Audi revealed the fourth and final model of its “sphere” family of electric concepts, this one dubbed activesphere, designed to cater to those with an outdoorsy/on-the-go lifestyle.
The newest version of the all-electric concept, which was teased in December, takes from the current design trend of coupe-style sedans, but places the body on 22-inch wheels to give it substantial ground clearance. Not only is it a coupe, it can convert to become a pickup truck as the rear becomes an open cargo bed or “active back,” as the brand describes it.
The four-door crossover coupe is designed to handle outdoor gear like skis and snowboards or even a pair of e-bikes. Not only can it carry the equipment, but it also features a powertrain designed to traverse the off-road terrain to get there.
Like its siblings, activesphere focuses on incorporating autonomous driving technology into the vehicle with the steering wheel and pedals allowing the driver to actively control the car, while also offering autonomous driving for a more relaxed time on the road.
“The activesphere is unique. It is a new type of crossover that cleverly combines the elegance of an Audi Sportback, the practicality of a SUV and true offroad capabilities,” said Gael Buzyn, manager of Audi’s design studio in Malibu, California.
With the rise in popularity of off-road vehicles, like the new Porsche 911 Dakar, Subaru Crosstrek Wilderness and even Audi’s on Allroad model, it’s no surprise the sphere family got an offering designed to head out in the great outdoors.
Designers made sure the vehicle was equipped to tackle more than fire roads and well-worn two-tracks.
With its massive wheel arches housing the 22-inch wheels and electronically controlled quattro all-wheel drive, it’s extremely capable. The Audi activesphere’s ground clearance is also variable; ideal for off-road use, it can be increased by 1.5 inches from the basic height of about 8 inches, or lowered by the same amount when driving on-road.
This helps with the center of gravity and aerodynamics when driving fast. The approach angle of the Audi activesphere is 18.9 degrees, the departure angle 28.1 degrees. Not quite Moab ready, but much better than most vehicles out on the trails.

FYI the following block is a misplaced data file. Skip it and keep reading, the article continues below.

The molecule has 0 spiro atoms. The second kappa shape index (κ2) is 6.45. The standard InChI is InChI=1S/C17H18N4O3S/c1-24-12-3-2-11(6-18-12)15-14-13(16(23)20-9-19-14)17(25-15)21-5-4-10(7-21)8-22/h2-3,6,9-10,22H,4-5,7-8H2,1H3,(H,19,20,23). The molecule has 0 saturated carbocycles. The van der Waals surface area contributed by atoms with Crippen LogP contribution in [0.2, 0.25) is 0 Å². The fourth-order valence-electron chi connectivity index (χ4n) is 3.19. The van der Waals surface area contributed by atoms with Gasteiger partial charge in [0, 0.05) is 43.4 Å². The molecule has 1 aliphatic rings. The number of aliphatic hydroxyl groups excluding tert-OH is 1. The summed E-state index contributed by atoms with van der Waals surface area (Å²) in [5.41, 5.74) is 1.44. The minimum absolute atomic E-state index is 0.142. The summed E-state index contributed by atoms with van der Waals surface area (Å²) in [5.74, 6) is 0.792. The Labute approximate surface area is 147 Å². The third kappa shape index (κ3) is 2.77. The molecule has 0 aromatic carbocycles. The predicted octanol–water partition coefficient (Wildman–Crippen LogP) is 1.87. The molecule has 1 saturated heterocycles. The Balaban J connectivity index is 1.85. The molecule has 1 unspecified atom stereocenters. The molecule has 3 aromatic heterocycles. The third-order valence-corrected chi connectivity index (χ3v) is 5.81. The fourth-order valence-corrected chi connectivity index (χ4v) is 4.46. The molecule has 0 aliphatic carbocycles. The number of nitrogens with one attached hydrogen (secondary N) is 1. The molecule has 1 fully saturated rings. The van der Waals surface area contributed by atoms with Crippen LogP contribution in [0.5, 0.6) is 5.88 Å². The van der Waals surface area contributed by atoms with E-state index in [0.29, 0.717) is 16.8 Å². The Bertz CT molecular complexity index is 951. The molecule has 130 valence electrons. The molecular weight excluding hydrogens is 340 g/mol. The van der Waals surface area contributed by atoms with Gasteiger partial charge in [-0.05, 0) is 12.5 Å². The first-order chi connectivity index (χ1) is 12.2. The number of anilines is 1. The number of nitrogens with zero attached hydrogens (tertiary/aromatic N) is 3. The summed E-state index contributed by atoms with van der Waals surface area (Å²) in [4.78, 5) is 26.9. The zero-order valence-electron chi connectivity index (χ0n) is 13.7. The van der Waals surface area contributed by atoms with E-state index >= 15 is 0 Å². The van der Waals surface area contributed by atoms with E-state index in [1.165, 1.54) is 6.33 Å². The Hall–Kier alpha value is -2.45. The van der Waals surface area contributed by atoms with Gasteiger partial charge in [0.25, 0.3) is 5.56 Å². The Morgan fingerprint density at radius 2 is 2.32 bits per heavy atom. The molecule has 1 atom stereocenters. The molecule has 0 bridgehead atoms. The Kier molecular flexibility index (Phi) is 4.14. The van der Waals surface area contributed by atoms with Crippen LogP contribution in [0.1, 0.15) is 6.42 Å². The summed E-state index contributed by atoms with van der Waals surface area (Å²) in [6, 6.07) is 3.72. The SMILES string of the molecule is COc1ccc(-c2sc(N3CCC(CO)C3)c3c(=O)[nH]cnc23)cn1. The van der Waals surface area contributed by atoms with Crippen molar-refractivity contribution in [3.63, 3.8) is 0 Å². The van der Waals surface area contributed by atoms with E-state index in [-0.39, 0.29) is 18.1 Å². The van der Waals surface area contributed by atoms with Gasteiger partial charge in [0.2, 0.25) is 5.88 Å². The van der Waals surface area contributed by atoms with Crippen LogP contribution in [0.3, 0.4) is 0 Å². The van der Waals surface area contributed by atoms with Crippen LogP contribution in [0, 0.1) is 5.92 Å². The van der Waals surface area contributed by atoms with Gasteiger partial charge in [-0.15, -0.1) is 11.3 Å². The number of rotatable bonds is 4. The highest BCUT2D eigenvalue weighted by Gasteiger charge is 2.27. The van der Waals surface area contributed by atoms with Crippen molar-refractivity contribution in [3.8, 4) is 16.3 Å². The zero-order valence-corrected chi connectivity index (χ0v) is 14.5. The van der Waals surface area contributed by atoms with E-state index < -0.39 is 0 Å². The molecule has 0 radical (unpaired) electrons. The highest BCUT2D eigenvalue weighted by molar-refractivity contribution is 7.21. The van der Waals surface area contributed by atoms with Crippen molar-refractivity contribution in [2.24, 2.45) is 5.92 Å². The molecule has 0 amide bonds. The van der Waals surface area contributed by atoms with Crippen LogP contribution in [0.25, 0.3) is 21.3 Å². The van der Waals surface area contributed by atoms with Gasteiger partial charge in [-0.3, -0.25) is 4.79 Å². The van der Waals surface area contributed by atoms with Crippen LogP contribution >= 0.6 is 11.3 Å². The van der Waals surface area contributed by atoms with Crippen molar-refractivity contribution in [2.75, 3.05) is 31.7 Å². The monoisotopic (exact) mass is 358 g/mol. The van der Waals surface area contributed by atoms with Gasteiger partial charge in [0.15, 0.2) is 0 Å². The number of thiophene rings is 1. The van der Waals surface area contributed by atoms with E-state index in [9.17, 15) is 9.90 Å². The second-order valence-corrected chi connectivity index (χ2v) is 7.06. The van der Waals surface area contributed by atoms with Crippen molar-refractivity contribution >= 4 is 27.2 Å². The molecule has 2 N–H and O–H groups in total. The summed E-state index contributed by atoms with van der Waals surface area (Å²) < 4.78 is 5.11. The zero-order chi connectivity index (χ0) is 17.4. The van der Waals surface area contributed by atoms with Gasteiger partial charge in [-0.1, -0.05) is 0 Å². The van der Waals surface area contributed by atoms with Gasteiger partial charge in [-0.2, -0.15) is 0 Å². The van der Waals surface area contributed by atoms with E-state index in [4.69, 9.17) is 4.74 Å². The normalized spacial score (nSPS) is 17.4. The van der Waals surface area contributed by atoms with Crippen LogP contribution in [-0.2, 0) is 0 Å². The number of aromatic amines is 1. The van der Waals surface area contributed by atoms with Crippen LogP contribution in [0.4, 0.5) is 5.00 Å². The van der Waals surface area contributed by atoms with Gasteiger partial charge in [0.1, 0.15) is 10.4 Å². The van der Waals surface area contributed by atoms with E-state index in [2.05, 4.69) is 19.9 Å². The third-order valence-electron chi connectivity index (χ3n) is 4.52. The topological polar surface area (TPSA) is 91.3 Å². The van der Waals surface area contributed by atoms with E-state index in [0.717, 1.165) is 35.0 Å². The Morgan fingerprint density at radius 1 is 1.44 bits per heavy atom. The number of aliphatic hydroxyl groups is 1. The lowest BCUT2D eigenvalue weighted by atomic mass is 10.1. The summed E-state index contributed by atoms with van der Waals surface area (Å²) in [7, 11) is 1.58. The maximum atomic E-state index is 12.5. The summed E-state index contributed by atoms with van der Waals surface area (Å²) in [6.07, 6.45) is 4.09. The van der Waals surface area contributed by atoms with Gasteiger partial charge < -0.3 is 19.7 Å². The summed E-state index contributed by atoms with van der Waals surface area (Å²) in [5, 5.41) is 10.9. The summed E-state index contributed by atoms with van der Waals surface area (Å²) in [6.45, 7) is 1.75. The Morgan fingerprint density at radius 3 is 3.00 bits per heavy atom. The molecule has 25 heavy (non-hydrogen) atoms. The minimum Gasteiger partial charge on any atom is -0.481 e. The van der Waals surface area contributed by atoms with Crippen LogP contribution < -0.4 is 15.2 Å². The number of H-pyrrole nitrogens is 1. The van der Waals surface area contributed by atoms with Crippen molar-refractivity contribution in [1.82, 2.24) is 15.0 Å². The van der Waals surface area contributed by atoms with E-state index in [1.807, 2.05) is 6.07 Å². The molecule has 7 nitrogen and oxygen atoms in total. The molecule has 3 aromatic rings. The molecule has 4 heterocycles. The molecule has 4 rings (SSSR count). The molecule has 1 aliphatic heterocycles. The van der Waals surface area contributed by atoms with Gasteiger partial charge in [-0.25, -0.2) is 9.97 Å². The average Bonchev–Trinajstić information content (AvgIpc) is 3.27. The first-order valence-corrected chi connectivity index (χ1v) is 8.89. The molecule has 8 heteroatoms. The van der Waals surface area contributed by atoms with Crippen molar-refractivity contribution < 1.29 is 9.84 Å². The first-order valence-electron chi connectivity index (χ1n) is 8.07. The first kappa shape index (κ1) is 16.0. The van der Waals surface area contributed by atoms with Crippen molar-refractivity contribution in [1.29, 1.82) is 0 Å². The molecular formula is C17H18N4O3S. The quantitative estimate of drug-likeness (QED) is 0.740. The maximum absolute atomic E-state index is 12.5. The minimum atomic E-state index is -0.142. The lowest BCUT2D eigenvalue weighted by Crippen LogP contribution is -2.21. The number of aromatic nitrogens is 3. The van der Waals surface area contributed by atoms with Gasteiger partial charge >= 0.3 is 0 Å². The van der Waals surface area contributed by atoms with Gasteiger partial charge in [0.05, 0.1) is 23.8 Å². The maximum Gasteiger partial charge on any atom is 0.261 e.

The key to the activesphere is its capability. It’s a luxury crossover one minute and a go-most-anywhere truck the next. The rear window slides are almost flush with the roof while the lower, vertical segment of the rear folds horizontally, this opens up an ample cargo bed — much like the recent Ram Revolution shown at CES — called the active back that features brackets for e-bikes, for example.
The lateral surfaces of the rear, the C-pillars, remain in position to maintain the activesphere’s dynamic silhouette, the company noted, while a motorized bulkhead deploys from behind the rear seats in order to isolate the cabin from the elements.
A ski rack is integrated in the center of the roof, which sits flush and nearly invisible until its needed. At that point, it simply extends out so skis can be safely attached and transported.
Newest family member
The activesphere is follows the urbansphere, grandsphere and skysphere. The four members of the Sphere family present Audi’s vision for the premium mobility of tomorrow. The concept vehicles are united not only by a fascinating design, but also by the electric drive and the design for the possibility of automated driving.
“The sphere concept vehicles show our vision for the premium mobility of the future. We are experiencing a paradigm shift, especially in the interior of our future Audi models,” said Oliver Hoffmann, member of the Board of Management for Technical Development.
“The interior becomes a place where the passengers feel at home and can connect to the world outside at the same time. The most important technical innovation in the Audi activesphere is our adaptation of augmented reality for mobility. Audi dimensions creates the perfect synthesis between the surroundings and digital reality.”
The urbansphere was the most recent offering. Aimed at the Chinese market and its traffic-dense urban environs, it rides on Volkswagen Group’s Premium Platform Electric platform. The urbansphere’s cabin is the largest Audi has ever made. It boasts a 133.9-inch wheelbase and measures 217 inches long, 79 inches wide and 70 inches tall.
The second of the concepts, Audi described the grandsphere as a “private jet for the road.” The grandsphere measures 17.6 feet, nose-to-tail, and vaguely resembles a stretched version of Audi’s current A7 line.
The technology built into the “lounge on wheels” falls roughly into three distinct categories. To start with, the show vehicle uses an all-electric drivetrain pairing twin motors — one on each axle — to produce 711 horsepower and 686 pound-feet of torque. According to Audi, that would permit a launch from 0-100 kmh, or 62 mph, in about 4.2 seconds. It also features Level 4 autonomy.
The skysphere concept aims to take the idea of a “convertible” to new extremes.
The long, low roadster’s roof can retract, but that’s just the start. It can even change its wheelbase at the touch of a button. And, when you get tired of putting the skysphere through its paces, the steering wheel and pedals tuck away, transforming the cabin into a luxurious lounge on wheels.
In the case of skysphere, the show car retains classic roadster proportions, Audi officials saying they were strongly influenced by the Horch 835, one of the most celebrated German luxury vehicles of the 1930s. Horch was one of the four brands that eventually became Audi.
The show car uses a single electric motor that punches out 623 horsepower and 553 pound-feet of torque through the rear wheels. Audi claims that will launch the roughly 4,000-pound skysphere from 0-60 in just 4 seconds.